A Coronary Catheter System
Medical Device Innovation
ArtCenter College of Design x UCLA
The Kathos Catheter is a catheter system with a sleeve that accepts customizable inserts to conform the distal tip. This innovative catheter gives the practitioner varying control over the distal, secondary and tertiary tip, allowing for quicker and more efficient procedures. We estimate that if implemented into the cardiologists' workflow, they would be able to save roughly 10 minutes per procedure, allowing for 1-2 more procedures per day.
Industrial Designing, Concept Development, 3d Printing, 3d Modelling, 3d Rendering, Rapid Prototyping
Michael Kertzner / MD
Calvin Brown / PHD Computer Engineering
Gerardo Franco, / M.S. Mechanical Engineering
Jack Fernandes / MBA
Jeff Higashi - Instructor
Dr. Wentai Liu - Instructor
Saving Time in the Operating Room
Our mission was to design a catheter system to ease cardiology procedures and save time in the operating room, creating a system that could be more efficient.
We interviewed Peter Hanna, MD, Cardiology Fellow, PGY-5, Specialty Training, and Advanced Research (STAR) Program and Pradeep S. Rajendran, Ph.D., UCLA Cardiac Arrhythmia Center, David Geffen School of Medicine.
They were able to donate the most commonly used catheters, as well as help the team gains a better understanding of what the cardiologist would want when dealing with coronary catheterizations.
Causes leading to requiring catheterization:
Obesity, diabetes, and cardiovascular diseases.
Identifying and Evaluating Needs
After preliminary qualitative research, the team soon realized there are several unmet needs in the catheter field.
Control the Orientation
According to the practitioners we interviewed, they are looking for a way to control the orientation of the vascular catheter to allow navigation through tortuous vasculature.
Parking the Catheter
Physicians also have trouble parking the catheter on the coronary artery.
Cardiac catheterization procedures become complicated and time consuming to perform, requiring multiple trials of different catheters and adjustments to navigate vasculature.
Coronary Flow Physical Indicator
a. Eg. streamers, flags, tassels, feather like lattice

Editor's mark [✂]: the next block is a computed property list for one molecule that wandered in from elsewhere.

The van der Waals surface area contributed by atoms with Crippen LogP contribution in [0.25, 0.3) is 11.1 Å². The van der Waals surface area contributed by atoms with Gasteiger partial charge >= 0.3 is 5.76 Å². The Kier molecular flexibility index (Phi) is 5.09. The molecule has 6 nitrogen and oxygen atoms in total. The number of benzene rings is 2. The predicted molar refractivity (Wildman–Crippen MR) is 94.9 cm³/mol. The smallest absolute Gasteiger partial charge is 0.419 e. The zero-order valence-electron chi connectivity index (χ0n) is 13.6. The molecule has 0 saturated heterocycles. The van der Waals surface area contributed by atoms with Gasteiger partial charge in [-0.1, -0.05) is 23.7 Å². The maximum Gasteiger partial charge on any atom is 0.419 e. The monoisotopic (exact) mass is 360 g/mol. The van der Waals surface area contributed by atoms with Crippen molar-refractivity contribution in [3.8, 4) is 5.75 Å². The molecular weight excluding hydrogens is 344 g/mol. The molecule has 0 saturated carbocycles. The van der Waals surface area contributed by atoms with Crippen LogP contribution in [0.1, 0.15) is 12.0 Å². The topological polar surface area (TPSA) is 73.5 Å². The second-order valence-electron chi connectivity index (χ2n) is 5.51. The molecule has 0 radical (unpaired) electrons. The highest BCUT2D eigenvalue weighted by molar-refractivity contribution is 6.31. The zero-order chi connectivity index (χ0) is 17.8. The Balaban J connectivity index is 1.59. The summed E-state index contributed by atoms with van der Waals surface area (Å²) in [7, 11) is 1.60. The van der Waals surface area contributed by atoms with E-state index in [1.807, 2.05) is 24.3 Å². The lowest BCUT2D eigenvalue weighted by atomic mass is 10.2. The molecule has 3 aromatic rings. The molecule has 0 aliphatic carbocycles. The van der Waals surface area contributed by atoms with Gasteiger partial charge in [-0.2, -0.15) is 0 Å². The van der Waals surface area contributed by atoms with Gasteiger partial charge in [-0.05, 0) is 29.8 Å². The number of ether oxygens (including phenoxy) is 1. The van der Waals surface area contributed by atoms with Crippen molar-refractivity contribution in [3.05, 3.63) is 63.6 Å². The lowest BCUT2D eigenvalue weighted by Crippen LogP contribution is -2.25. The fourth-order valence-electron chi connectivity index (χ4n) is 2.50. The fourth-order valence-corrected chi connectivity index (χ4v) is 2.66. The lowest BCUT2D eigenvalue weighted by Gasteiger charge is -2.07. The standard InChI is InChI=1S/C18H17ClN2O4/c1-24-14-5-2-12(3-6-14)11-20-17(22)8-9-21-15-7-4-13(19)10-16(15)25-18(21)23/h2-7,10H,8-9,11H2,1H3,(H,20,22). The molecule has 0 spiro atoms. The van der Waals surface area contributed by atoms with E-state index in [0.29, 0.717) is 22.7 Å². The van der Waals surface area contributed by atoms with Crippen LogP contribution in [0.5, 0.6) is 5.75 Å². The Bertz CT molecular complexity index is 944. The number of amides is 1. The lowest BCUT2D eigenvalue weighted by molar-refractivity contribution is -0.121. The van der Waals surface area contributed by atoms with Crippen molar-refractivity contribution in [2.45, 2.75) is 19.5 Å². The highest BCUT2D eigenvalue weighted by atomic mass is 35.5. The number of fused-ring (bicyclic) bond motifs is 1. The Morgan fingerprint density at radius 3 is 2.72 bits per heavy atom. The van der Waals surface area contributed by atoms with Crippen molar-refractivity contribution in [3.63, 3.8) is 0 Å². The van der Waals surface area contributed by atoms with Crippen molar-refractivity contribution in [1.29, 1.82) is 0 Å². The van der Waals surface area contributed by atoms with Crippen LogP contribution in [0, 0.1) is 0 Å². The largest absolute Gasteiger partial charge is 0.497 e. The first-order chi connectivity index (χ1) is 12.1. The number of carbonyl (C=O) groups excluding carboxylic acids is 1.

b. Reduce contrast induced nephropathy (need #6) and reduce hypersensitivity reactions
c. Quicker to spot coronary arteries out of aorta
a. Bimetallic strip, shape-memory alloy, shape-memory polymer, electroactive polymers
b. Use electricity, N2O
c. Hand controls for physician
Oval cross sectional area
a. Directional stabilization in bending
b. broad application to interventional procedures
a. For facilitation of delivery and implementation of multiple simultaneous approaches
b. Analogy: Flexible Claw Pick Up Tool Automotive Mechanic (multiple lanes of traffic?)
Origami Inspired Catheter
a. Catheter expands/conforms to desired shape for efficient use of space
We sourced catheter tubing directly from the manufacturers. We were working on a scale of 6-8 French, the most commonly used sizes of catheters, in order to ensure realistic testing.
Helping hands, heat guns, soldering stations and wire strippers allowed us to work on the small scale that catheters operate.
PTFE mandrels act as a removable core for the base liner and braiding reinforcement/additional sleeve layers to bond to each other. The outermost layer is composed of a peel-able heat shrink.
We hand milled a custom designed jig that allowed us to evenly heat fuse the materials together.
We 3d printed a variety of heart models, including human scale sized aortal cross sections with the coronary arterial entrances to allow for navigation and user testing of our catheter concepts.
Our system allows for a catheter with a side lumen integrated into the luminal chamber to adjust the tip with a pre-bent insert, allowing for a more efficient procedure.
A coronary catheter allows practitioners to easily adjust the distal tip of the catheter. Current procedures require the practitioner to remove the catheter and reinsert an entirely separate catheter.
Pre-bent inserts come in a variety of shapes and sizes and are disposed of post-surgery.
We presented the Kathos catheter to doctors, venture capitalists, as well as guests from the UCLA hospital to give valuable feedback and critique our proposed system.
As we finished the class, we made sure to file a provisional patent to protect our work.